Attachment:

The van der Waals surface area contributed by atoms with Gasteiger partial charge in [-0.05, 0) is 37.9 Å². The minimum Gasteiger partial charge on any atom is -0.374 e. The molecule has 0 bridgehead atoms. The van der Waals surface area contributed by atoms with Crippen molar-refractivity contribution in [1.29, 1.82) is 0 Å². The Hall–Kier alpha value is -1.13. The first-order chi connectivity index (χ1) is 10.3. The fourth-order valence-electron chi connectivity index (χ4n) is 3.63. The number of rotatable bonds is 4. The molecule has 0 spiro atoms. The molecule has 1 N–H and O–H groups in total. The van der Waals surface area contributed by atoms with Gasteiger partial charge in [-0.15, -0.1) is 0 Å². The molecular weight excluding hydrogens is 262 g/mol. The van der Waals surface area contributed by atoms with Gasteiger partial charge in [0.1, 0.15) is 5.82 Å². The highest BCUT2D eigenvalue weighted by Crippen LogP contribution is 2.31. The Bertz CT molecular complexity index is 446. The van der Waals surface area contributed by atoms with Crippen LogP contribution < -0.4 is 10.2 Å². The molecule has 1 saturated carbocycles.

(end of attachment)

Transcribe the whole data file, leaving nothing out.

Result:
The van der Waals surface area contributed by atoms with Gasteiger partial charge in [-0.05, 0) is 37.9 Å². The minimum Gasteiger partial charge on any atom is -0.374 e. The molecule has 0 bridgehead atoms. The van der Waals surface area contributed by atoms with Crippen molar-refractivity contribution in [1.29, 1.82) is 0 Å². The Hall–Kier alpha value is -1.13. The first-order chi connectivity index (χ1) is 10.3. The fourth-order valence-electron chi connectivity index (χ4n) is 3.63. The number of rotatable bonds is 4. The molecule has 0 spiro atoms. The molecule has 1 N–H and O–H groups in total. The van der Waals surface area contributed by atoms with Gasteiger partial charge in [-0.15, -0.1) is 0 Å². The molecular weight excluding hydrogens is 262 g/mol. The van der Waals surface area contributed by atoms with Gasteiger partial charge in [0.1, 0.15) is 5.82 Å². The highest BCUT2D eigenvalue weighted by Crippen LogP contribution is 2.31. The Bertz CT molecular complexity index is 446. The van der Waals surface area contributed by atoms with Crippen LogP contribution < -0.4 is 10.2 Å². The molecule has 1 saturated carbocycles.